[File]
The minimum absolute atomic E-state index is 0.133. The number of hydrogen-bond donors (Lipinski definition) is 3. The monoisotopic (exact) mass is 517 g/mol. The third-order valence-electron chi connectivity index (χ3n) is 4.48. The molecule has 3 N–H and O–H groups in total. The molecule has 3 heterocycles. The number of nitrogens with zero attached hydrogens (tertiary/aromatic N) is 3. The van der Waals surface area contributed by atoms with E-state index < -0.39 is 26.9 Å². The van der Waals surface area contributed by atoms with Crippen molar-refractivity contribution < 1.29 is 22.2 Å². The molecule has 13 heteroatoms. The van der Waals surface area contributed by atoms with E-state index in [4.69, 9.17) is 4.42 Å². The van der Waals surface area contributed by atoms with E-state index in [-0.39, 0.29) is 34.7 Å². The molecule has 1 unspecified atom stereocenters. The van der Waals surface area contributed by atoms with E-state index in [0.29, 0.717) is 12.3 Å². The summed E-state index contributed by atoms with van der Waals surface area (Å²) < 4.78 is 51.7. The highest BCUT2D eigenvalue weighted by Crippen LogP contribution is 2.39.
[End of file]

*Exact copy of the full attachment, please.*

The minimum absolute atomic E-state index is 0.133. The number of hydrogen-bond donors (Lipinski definition) is 3. The monoisotopic (exact) mass is 517 g/mol. The third-order valence-electron chi connectivity index (χ3n) is 4.48. The molecule has 3 N–H and O–H groups in total. The molecule has 3 heterocycles. The number of nitrogens with zero attached hydrogens (tertiary/aromatic N) is 3. The van der Waals surface area contributed by atoms with E-state index < -0.39 is 26.9 Å². The van der Waals surface area contributed by atoms with Crippen molar-refractivity contribution < 1.29 is 22.2 Å². The molecule has 13 heteroatoms. The van der Waals surface area contributed by atoms with E-state index in [4.69, 9.17) is 4.42 Å². The van der Waals surface area contributed by atoms with E-state index in [-0.39, 0.29) is 34.7 Å². The molecule has 1 unspecified atom stereocenters. The van der Waals surface area contributed by atoms with E-state index in [0.29, 0.717) is 12.3 Å². The summed E-state index contributed by atoms with van der Waals surface area (Å²) < 4.78 is 51.7. The highest BCUT2D eigenvalue weighted by Crippen LogP contribution is 2.39.